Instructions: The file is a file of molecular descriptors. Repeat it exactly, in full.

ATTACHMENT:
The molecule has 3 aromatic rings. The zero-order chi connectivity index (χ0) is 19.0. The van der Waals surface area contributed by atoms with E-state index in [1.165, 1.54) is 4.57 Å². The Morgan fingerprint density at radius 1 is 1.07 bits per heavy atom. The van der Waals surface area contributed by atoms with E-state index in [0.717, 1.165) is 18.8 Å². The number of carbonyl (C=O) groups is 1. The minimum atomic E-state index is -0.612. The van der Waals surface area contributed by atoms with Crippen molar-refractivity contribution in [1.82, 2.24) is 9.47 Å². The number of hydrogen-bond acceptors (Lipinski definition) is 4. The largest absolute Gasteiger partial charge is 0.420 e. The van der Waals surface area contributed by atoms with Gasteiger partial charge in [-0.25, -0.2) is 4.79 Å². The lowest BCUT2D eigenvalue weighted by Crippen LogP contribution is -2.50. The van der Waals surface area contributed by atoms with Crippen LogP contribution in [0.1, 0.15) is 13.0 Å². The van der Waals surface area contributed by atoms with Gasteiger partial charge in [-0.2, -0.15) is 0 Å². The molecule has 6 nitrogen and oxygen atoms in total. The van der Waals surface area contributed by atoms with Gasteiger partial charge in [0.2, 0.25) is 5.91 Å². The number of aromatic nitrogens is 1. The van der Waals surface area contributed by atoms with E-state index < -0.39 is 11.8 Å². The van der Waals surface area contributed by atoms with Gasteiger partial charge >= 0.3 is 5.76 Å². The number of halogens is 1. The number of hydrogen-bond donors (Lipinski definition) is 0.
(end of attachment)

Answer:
The molecule has 3 aromatic rings. The zero-order chi connectivity index (χ0) is 19.0. The van der Waals surface area contributed by atoms with E-state index in [1.165, 1.54) is 4.57 Å². The Morgan fingerprint density at radius 1 is 1.07 bits per heavy atom. The van der Waals surface area contributed by atoms with E-state index in [0.717, 1.165) is 18.8 Å². The number of carbonyl (C=O) groups is 1. The minimum atomic E-state index is -0.612. The van der Waals surface area contributed by atoms with Crippen molar-refractivity contribution in [1.82, 2.24) is 9.47 Å². The number of hydrogen-bond acceptors (Lipinski definition) is 4. The largest absolute Gasteiger partial charge is 0.420 e. The van der Waals surface area contributed by atoms with Gasteiger partial charge in [-0.25, -0.2) is 4.79 Å². The lowest BCUT2D eigenvalue weighted by Crippen LogP contribution is -2.50. The van der Waals surface area contributed by atoms with Crippen LogP contribution in [0.1, 0.15) is 13.0 Å². The van der Waals surface area contributed by atoms with Gasteiger partial charge in [-0.2, -0.15) is 0 Å². The molecule has 6 nitrogen and oxygen atoms in total. The van der Waals surface area contributed by atoms with Gasteiger partial charge in [0.2, 0.25) is 5.91 Å². The number of aromatic nitrogens is 1. The van der Waals surface area contributed by atoms with E-state index < -0.39 is 11.8 Å². The van der Waals surface area contributed by atoms with Gasteiger partial charge >= 0.3 is 5.76 Å². The number of halogens is 1. The number of hydrogen-bond donors (Lipinski definition) is 0.